The reshaping of the modern workplace also involves new approaches to innovation. Here, executives at Google, General Electric and DreamWorks Animation summarize their companies’ paths to creativity.

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Supporting Innovative Teachers as Knowledge Generators

Supporting Innovative Teachers as Knowledge Generators | Learning, Teaching & Leading Today | Scoop.it

We need to start envisioning our teachers as knowledge generators and creative professionals whom we trust to innovate and implement unorthodox ideas that might transform teaching and learning. The time has come to reward innovation among our best and most creative teachers. They should be given the time and resources to reflect on their practice, experiment with new ideas, and implement strategies to more effectively engage learners.


Via Peter John Baskerville, Gust MEES
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Will Artificial Intelligence Change Our Relationship with Tech?

Will Artificial Intelligence Change Our Relationship with Tech? | Learning, Teaching & Leading Today | Scoop.it

"Advances in artificial intelligence could cause a big change in the way we interact with our devices over the coming year says one of Intel's experts."

 

"...I think in 2012 we will start to see signs of change in our relationships with devices.

 

Here I do not just mean more forms of new interfaces and new interactions. This is less about gesture and voice recognition and more about machines that are contextually and situationally aware.

....

 

Creativity


I think this means we can look forward to our interactions with digital devices maturing into something more like a relationship, and a little less like a lot of hard work.

 

Of course, some of that is a little way off. In the meantime, we have other things to look forward to.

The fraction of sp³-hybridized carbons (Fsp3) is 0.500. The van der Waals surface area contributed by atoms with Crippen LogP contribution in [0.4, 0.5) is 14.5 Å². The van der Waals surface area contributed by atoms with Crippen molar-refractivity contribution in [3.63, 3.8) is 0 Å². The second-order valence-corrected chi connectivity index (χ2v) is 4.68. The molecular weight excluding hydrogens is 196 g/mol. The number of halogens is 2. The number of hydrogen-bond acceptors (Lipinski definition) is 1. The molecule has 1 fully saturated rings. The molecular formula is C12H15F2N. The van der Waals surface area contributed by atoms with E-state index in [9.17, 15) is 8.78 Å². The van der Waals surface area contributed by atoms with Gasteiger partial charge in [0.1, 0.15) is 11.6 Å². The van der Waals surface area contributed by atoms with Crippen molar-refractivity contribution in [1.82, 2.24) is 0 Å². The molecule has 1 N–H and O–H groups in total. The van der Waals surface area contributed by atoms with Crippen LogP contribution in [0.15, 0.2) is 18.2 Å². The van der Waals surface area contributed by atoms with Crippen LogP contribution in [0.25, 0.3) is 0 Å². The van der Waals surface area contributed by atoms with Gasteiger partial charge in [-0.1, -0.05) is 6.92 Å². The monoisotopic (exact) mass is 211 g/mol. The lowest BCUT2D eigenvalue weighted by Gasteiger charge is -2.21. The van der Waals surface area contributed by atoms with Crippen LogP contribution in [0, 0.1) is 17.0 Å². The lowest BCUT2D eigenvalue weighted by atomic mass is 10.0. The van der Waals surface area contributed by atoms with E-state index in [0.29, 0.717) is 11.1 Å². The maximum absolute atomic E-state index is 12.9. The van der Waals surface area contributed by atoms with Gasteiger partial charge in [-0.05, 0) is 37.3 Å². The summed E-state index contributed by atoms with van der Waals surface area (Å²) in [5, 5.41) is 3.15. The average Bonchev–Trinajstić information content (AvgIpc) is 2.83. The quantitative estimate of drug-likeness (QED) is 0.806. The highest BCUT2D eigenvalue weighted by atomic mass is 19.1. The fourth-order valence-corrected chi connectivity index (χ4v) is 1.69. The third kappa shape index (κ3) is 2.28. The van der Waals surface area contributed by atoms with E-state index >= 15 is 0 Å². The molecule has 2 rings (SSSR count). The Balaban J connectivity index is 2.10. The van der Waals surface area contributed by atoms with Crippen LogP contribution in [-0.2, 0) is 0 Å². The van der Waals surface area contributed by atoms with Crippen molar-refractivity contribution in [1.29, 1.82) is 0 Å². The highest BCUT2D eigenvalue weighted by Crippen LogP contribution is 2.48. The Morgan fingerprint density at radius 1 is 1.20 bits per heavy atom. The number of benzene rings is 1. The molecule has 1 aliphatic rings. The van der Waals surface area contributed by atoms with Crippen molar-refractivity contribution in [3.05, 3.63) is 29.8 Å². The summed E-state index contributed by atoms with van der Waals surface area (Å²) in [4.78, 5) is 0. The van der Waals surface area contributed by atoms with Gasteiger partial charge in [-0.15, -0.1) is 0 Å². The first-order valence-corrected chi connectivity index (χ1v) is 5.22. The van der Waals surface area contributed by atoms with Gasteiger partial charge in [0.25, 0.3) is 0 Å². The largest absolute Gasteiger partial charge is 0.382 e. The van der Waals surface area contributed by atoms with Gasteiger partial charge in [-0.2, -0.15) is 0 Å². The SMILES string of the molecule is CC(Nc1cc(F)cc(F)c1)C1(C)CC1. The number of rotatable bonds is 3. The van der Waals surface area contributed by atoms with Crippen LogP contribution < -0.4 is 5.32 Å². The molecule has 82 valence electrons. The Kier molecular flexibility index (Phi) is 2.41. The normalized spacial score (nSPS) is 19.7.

The last couple of years have seen a lot of devices to help us download and consume media content. Those have been great and have clearly found a place in many of our homes and backpacks.

 

And there is surely more to come, as we all still like a good story. But I think 2012 might be a year in which our desire to make things, and not just consume things, really blossoms."

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4 Generations: Water Buffalo Movie by T2 Video in San Francisco

"'4 Generations' is a film short documenting my journey in southwestern China (near Tibet) to first find, then deliver a water buffalo to a poor family. The water buffalo led us to a family with an phenomenal story. Inspired and donated by author, educator, and founder of photo.net, Philip Greenspun."

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Disruptions: The 3-D Printing Free-for-All

Disruptions: The 3-D Printing Free-for-All | Learning, Teaching & Leading Today | Scoop.it

"Downloading — quite often stealing, in the eyes of the law — music, movies, books and photos is easier than bobbing for apples in a bucket without water. It has kept legions of lawyers employed fighting copyright violations without a whole lot to show for their efforts in the past decade.

You think that was bad? Just wait until we can copy physical things.

It won’t be long before people have a 3-D printer sitting at home alongside its old inkjet counterpart. These 3-D printers, some already costing less than a computer did in 1999, can print objects by spraying layers of plastic, metal or ceramics into shapes. People can download plans for an object, hit print, and a few minutes later have it in their hands.

Call it the Industrial Revolution 2.0. Not only will it change the nature of manufacturing, but it will further challenge our concept of ownership and copyright. Suppose you covet a lovely new mug at a friend’s house. So you snap a few pictures of it. Software renders those photos into designs that you use to print copies of the mug on your home 3-D printer.

Did you break the law by doing this? You might think so, but surprisingly, you didn’t."

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10 "Takeaway Tips" for Using Authentic Assessment at Your School

10 "Takeaway Tips" for Using Authentic Assessment at Your School | Learning, Teaching & Leading Today | Scoop.it

Edutopia featured a great series on Comprehensive Assessment. (http://www.edutopia.org/stw-assessment). Among the resources available is a list of 10 Tips for Using Authentic Assessment at Your School.


Via scmorgan